One of the challenges of microtonal music is that it is hard to squeeze all the extra notes onto any sort of playable instrument. One approach to solving this problem is to place notes near each other that have a close harmonic relationship. Notes that are very close in pitch might be quite distant harmonically. So an instrument could place far apart notes that are close in pitch. Of course this is easiest with a keyboard, where the mapping of location to pitch is essentially arbitrary. A slide trombone is the other extreme... then again, microtonality is easy on a trombone, if you have a good ear!

Around 1980 I came up with a keyboard layout that could accommodate microtonality, including just intonation. Much more recently I have become interested in alternate key structures on top of microtonal pitch sets. Now I see how to remap my keyboard layout to support the alternate key structure I have been exploring. I would like to share that remapping here.

The keyboard layout covers a flat surface, like a table top. It consists of a hexagonal array of buttons, perhaps something like the chord buttons on an accordion. Of course this keyboard could extend any amount in any direction. A musician needs to be able to reach all the buttons and of course the cost of the instrument will increase with more buttons, but generally a practical instrument will be considerably larger than what I have illustrated here.

I have picked some selected buttons to have a different color, just as an aid for a musician to more easily keep track of location, a bit like the marks often placed on a guitar fretboard. The arrow shows the direction in which pitch increases. The pitches are roughly constant along the line perpendicular to the arrow. I.e. by moving along that line one can explore very small pitch variations.

The notes are laid out on the keyboard by mapping geometric relationships to harmonic relationships. The fundamental harmonic relationship is the octave. Every pair of notes in a the same column with two buttons in between will be an octave apart. An octave is a frequency ratio of 2. To illustrate these frequency ratios, I have picked a button in the middle of the keyboard to serve as a reference frequency and then will show the frequencies of the other buttons as a ration with respect to that reference button. So far all I show is just the two buttons that have octave relationships with the reference button. Of course on a real practical instrument one would generally like to have a much larger series of octaves, so the keyboard would be considerably extended in that octave direction.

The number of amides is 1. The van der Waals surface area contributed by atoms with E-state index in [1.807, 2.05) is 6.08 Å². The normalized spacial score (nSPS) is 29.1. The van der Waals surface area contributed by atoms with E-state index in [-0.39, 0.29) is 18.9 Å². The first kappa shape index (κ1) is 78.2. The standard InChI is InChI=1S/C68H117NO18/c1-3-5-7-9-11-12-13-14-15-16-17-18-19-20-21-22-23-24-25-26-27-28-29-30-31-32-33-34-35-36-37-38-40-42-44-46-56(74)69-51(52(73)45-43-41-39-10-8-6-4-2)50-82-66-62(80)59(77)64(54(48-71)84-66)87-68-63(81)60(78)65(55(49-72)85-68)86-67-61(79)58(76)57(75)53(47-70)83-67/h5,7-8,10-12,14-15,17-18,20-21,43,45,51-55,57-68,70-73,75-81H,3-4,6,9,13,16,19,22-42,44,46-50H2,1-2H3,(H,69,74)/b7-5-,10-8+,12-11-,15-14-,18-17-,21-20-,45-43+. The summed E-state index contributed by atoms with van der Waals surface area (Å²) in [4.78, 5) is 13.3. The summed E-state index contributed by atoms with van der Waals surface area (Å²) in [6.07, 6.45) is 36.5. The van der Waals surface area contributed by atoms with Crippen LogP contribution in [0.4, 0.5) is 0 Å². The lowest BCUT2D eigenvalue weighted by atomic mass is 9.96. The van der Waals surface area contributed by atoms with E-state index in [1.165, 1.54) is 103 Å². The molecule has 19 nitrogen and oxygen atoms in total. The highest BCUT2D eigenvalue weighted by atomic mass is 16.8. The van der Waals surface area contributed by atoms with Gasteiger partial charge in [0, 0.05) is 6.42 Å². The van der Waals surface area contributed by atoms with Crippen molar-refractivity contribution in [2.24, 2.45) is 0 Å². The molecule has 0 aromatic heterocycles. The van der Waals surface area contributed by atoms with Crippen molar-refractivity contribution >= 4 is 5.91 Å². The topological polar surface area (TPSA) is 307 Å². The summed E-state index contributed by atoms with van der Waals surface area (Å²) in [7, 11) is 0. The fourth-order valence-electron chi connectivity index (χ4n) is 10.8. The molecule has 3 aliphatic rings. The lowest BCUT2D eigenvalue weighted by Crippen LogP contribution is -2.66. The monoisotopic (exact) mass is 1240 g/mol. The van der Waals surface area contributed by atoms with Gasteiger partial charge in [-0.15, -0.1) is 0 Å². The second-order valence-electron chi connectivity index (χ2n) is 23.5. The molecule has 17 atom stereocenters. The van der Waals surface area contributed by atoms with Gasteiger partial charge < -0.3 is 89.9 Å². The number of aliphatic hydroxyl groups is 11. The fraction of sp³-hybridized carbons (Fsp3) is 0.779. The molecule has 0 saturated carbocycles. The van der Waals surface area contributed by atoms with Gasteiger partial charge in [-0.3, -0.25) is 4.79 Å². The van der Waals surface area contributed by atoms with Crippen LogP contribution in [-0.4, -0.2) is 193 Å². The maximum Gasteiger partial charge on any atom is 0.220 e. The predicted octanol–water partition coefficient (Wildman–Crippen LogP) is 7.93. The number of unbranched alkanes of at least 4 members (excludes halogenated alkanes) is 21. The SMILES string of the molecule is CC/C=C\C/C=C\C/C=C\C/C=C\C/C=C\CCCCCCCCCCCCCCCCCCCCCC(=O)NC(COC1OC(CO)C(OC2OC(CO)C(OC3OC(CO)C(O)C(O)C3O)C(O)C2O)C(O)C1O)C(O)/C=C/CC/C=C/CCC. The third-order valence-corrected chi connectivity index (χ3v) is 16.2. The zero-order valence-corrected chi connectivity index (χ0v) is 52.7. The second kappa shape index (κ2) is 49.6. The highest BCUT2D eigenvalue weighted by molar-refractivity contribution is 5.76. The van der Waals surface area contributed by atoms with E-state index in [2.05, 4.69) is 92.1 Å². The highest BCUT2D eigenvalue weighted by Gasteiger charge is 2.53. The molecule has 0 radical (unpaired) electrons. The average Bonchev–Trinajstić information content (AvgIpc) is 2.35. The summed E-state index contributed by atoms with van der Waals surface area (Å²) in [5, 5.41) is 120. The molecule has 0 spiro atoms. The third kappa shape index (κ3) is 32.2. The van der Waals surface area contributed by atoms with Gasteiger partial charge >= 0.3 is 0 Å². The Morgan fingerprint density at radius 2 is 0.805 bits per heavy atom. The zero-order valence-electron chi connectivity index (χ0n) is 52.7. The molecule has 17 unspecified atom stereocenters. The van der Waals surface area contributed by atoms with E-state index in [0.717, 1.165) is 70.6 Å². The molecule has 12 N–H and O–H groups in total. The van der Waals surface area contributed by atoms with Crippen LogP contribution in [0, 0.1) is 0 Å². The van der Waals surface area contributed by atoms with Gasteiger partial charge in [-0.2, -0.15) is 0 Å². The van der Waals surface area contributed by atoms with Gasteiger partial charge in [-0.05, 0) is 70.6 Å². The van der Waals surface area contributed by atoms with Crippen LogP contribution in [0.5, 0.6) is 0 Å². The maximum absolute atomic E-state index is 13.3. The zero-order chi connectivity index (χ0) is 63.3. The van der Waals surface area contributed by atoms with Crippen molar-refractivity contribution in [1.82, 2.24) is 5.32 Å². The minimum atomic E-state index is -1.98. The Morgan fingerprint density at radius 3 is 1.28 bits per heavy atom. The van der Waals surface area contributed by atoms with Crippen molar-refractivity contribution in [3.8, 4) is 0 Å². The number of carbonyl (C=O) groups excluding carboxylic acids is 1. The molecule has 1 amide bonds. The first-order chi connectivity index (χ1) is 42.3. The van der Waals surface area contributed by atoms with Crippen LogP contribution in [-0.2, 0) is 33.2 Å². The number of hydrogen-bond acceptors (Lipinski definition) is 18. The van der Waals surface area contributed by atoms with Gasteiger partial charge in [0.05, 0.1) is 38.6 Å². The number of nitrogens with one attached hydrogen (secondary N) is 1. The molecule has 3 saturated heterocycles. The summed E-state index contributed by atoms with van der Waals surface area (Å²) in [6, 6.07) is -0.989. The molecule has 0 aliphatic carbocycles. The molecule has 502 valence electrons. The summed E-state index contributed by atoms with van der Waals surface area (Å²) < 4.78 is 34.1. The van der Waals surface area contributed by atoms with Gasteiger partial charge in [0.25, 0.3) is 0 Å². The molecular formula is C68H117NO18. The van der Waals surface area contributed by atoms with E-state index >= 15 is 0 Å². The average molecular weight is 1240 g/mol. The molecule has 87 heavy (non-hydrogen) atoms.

The 1980 keyboard layout and the 2013 layout have the same geometrical representation for octaves. They start to split apart from there, though. The next harmonic relationship to consider is the perfect fifth. The 1980 layout uses the perfect fifth as the next building block. Every pair of buttons with the sort of diagonal relationship illustrated will differ in pitch by a perfect fifth. This lets us fill in many more frequency relationships, given that a just perfect fifth is a 3:2 frequency ratio.

The next harmonic relationship is the major third, which is a 5:4 frequency ratio in just tuning. Now things get a little complicated. Three major thirds make a just tuned ratio of 125:64 which is almost but not quite an octave. So the geometrical pattern for the harmonic relationships will be a bit irregular. The columns will follow a pattern of two major thirds, which combine to make a 25:16 ratio, and then a 32:25 ratio to make the complete octave. This completes the mapping of buttons to frequencies: One could use this keyboard layout to play in just tuning, but it can also be used with various temperaments. For example, the conventional 12 pitch equal temperament would look like: Now, instead of frequency ratios, the buttons are labelled with the number of steps up or down from the reference note. In this case the step size is 2^(1/12).